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Margin: Restoring Emotional, Physical, Financial, and Time Reserves to Overloaded Lives Paperback – October 11, 2004
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He is also not afraid of directing the reader to the Christian understanding of what true wealth and power are as they emanate from God, not from our own feeble efforts. This is demonstrated well in quoting William Wilberforce's statement "Above all, measure your progress by your experience of the love of God and its exercise before men."
Where Dr. Swenson really shines is his prescriptions for restoration of emotional energy, physical energy, time, and finances. Instead of providing the reader with a range of solutions only an academic could relate to, Dr. Swenson gives prescriptions that address our common problems and are easily implementable.
Again, Dr. Swenson is not afraid to bring his Christian faith into the mix of solutions. He even goes to the point of humorously asking whether Jesus might have used a pocket calendar to illustrate how "God never intended for time to oppress us, dictating our every move." These Christian ideals also make their way through the author's discussions on the other aspects of emotional energy and finances. For example, in one of his stronger statements, the author emphasizes, "wealth is not a primary objective of the spiritual life."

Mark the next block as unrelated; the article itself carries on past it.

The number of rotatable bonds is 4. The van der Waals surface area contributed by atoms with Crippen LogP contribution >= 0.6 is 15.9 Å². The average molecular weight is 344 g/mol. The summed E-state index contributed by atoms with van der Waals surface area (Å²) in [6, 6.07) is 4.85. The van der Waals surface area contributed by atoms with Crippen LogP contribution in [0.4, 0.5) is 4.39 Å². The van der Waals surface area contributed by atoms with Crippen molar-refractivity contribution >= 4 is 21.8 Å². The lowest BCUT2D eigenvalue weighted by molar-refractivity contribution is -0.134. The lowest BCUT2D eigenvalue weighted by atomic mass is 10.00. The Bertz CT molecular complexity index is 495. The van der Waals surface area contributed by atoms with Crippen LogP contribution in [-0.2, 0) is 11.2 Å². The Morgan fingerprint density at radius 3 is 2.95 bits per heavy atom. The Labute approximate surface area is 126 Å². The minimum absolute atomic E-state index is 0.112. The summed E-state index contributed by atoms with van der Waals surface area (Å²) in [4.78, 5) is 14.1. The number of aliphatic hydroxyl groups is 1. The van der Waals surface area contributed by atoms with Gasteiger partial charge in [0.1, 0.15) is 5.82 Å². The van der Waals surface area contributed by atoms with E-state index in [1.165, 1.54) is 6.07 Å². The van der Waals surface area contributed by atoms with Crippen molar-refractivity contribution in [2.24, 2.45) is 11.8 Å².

Although the book provides a wealth of information and warning on lack of margins and the benefits of having them in all aspects of our lives, there is little discussion of how these ideas can play out in a life of pastor or his work. This is not to say there are no connections to ministry as the concepts themselves would seem to be very applicable regardless of the situation; however, there does not seem to be a concerted effort to tie these concepts to areas in ministry. Further discussion would need to be had in connecting the many beneficial notions Dr. Swenson presents beyond the individual to a larger entity such as a church body or evangelistic ministry.